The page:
Wednesday, January 6, 2016

The Holiday of Making A Murderer

Happy 2016! I hope everyone had a wonderful holiday season. I did. Thanks to Netflix. Netflix gave me exactly what I wanted this holiday season. A show so worthy of binging that I forgot all about the three trillion questions my nosey relatives asked me about how my "acting" career is going and if I have found "somebody" yet. A show so deliciously captivating that I forgot all about the high calorie holiday cookie bender I'd gone on. A show that turned my post Christmas cold that had me curled up on the couch shut off from society and massacring tissues into the most wonderful time.
I am of course talking about "Making a Murderer." The Netflix original documentary series that they launched just in time for the holidays, knowing that everyone would be desperately searching for something to do beside stand in line to return their gifts or visit more with their strange cousins. 
And unless you have been living trapped underneath your Christmas tree due to a freak decorating accident, you too probably got sucked into this 10 hour television trap. 
Watching the whole 10 hours. At once.

Despite the several times in the 10 hours when Netflix stupidly questioned my life choices by interrupting the next episode from starting saying "Are you sure you're still watching?" Are you mocking me Netflix? Stop passing judgement and just get back to showing me that fat pawn of a prosecutor with the mustache. 
The whole 10 hours got me more and more filled with rage and shock at the seemingly evil police state we live in. My rage levels became out of control high while watching this. Like Nicholas Cage rage.

I had to consume a box of wine to calm myself.
Making a Murderer follows the story of Steven Avery and his intellectually challenged minor nephew who are accused of rape and murder shortly after Steven Avery was released from jail where he spent 18 years for a crime that DNA cleared him from. Avery was also in the midst of a multi-million dollar lawsuit against the county for this error when bam-he's back in cuffs. With crazy evidence popping up everywhere. It was a true crime story 10 years in the making by Columbia film grads Laura Ricciardi and Moira Demos. And each twist and turn left me with so many questions to fuel the fire burning inside me. I had flames....flames on the side of my face. ....

Why are these County policemen who clearly have motive allowed anywhere near this case and evidence? Why was Avery's poor mentally challenged nephew questioned without help and then led into believing that if he told them what they wanted to hear that he could get home in time to watch Wrestlemania? If Avery did kill this girl and try to hide it, why didn't he crush her car, that was literally in the lot next to a car crusher? What is wrong with this jury? Why?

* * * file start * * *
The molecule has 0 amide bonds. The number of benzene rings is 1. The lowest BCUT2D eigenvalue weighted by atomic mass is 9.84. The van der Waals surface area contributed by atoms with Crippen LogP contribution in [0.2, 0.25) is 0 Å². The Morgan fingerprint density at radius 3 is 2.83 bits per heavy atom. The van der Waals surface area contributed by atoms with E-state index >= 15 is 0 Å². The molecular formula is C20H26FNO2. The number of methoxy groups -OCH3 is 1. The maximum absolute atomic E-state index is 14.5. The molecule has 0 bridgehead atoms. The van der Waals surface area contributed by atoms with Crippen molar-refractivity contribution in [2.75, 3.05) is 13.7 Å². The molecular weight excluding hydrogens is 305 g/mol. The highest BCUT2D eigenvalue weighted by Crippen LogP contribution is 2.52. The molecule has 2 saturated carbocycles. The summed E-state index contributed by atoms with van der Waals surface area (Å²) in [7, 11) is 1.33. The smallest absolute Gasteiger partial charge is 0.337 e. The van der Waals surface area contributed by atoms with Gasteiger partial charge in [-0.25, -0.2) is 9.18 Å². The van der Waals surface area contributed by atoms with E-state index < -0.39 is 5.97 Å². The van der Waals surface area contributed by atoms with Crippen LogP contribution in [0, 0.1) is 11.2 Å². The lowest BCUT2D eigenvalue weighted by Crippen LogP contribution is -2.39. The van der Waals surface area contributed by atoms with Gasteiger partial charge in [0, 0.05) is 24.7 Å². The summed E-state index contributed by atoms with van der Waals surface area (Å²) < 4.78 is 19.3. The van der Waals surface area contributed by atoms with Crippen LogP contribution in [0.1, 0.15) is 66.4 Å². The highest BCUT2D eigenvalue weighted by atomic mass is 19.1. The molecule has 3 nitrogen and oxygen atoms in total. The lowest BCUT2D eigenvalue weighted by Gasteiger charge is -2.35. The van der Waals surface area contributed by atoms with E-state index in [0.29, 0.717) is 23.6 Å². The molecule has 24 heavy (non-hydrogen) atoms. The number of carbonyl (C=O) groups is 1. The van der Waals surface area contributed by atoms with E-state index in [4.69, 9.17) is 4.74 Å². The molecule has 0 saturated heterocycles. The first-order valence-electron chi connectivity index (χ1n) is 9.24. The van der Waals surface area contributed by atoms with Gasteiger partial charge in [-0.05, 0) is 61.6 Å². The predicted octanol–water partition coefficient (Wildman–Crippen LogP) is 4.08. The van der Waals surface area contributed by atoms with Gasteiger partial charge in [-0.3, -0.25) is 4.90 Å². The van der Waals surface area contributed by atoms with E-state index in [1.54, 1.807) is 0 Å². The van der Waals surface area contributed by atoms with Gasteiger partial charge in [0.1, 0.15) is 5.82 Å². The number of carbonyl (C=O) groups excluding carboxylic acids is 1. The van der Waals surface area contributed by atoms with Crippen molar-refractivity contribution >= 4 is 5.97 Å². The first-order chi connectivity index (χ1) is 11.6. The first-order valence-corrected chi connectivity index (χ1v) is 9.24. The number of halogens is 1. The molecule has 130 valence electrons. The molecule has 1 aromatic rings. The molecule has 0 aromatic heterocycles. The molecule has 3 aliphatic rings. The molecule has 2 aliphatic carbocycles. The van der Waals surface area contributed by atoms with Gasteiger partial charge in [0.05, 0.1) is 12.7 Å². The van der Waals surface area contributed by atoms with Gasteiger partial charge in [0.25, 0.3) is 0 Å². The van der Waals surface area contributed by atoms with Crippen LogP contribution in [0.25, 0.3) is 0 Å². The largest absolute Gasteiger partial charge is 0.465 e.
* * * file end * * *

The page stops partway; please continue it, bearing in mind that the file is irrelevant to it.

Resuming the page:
I have watched endless hours of Law and Order:SVU, so I feel that makes me pretty versed in criminal affairs, the law, and spotting liars. And this show raises tons of red flags and makes you lose faith in the American justice system. Where is Benson, Stabler, and that husky voiced DA chick when you need them? They would have never let this happen. 
But despite the rage and the endless whys, this show was amazing. And for once, I was able to partake in conversation using the current lexicon that had entered pop culture. Usually, from the moment I hear people raving about something, I immediately become disgusted and avoid it. I still haven't watched Breaking Bad, Walking Dead, or Game of Thrones. See mom, I did listen. If everyone else is jumping off the bridge, I don't just do it too. But in this case, I discovered this show that silently entered the world digitally, without any prior hype, while alone on my couch. Netflix suggested it to me, and since I am a fan of a good mystery and was tired of watching sappy Christmas specials, I decided to give it a whirl. And by the time, 10 hours or so later, when I came out of my viewing hovel on the couch, it seemed everyone else had simultaneously discovered it and seen it too.
And everyone was fascinated and outraged. They blogged, and posted, and tweeted, and obsessed over this.  They even did something relatively productive. They created an online petition to the White House to pardon Avery and his nephew that has already acquired the 100,000 signatures needed to ensure that the White House must now respond. So the story isn't over. Thank goodness, Netflix could get a second season out of this.

So if you haven't watched this show, get on it. Call out sick immediately and just settle in and go for it. It's like a band-aid, best to rip it all off at once. There is no way to train for this kind of marathon.
And if you have already watched it, try to keep calm and avoid giving in to the conspiracy theory life. This show is a dangerous gateway drug that will lead you down the acid trip rabbit hole where Tupac is alive and Paul is dead and the government is trying to control your mind and poison you. 
Just be grateful for the wonderful holiday memories you shared with Netflix this year. Wasn't it a nice change of pace to spend that week between Christmas and New Years filled with rage from something other than family out-staying their welcome?
Here's to a 2016 filled with things that unite and excite us as much as "Making a Murderer!"

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